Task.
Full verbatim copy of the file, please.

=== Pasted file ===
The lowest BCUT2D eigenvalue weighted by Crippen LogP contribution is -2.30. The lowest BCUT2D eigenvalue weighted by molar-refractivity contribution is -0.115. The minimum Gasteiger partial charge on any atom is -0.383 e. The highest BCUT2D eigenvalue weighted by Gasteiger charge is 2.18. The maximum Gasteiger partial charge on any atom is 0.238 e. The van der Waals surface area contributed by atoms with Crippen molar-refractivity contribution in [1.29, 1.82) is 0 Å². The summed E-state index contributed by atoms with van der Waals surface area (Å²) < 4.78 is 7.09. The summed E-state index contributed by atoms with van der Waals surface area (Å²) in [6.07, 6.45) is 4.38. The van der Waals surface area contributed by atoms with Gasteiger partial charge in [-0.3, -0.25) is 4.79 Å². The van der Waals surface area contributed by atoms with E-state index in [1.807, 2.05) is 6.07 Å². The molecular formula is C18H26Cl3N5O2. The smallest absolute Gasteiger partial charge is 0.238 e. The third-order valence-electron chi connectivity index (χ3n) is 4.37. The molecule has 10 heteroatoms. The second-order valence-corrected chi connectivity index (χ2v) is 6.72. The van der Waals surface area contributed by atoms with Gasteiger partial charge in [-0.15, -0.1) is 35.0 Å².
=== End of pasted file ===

The lowest BCUT2D eigenvalue weighted by Crippen LogP contribution is -2.30. The lowest BCUT2D eigenvalue weighted by molar-refractivity contribution is -0.115. The minimum Gasteiger partial charge on any atom is -0.383 e. The highest BCUT2D eigenvalue weighted by Gasteiger charge is 2.18. The maximum Gasteiger partial charge on any atom is 0.238 e. The van der Waals surface area contributed by atoms with Crippen molar-refractivity contribution in [1.29, 1.82) is 0 Å². The summed E-state index contributed by atoms with van der Waals surface area (Å²) < 4.78 is 7.09. The summed E-state index contributed by atoms with van der Waals surface area (Å²) in [6.07, 6.45) is 4.38. The van der Waals surface area contributed by atoms with Gasteiger partial charge in [-0.3, -0.25) is 4.79 Å². The van der Waals surface area contributed by atoms with E-state index in [1.807, 2.05) is 6.07 Å². The molecular formula is C18H26Cl3N5O2. The smallest absolute Gasteiger partial charge is 0.238 e. The third-order valence-electron chi connectivity index (χ3n) is 4.37. The molecule has 10 heteroatoms. The second-order valence-corrected chi connectivity index (χ2v) is 6.72. The van der Waals surface area contributed by atoms with Gasteiger partial charge in [-0.15, -0.1) is 35.0 Å².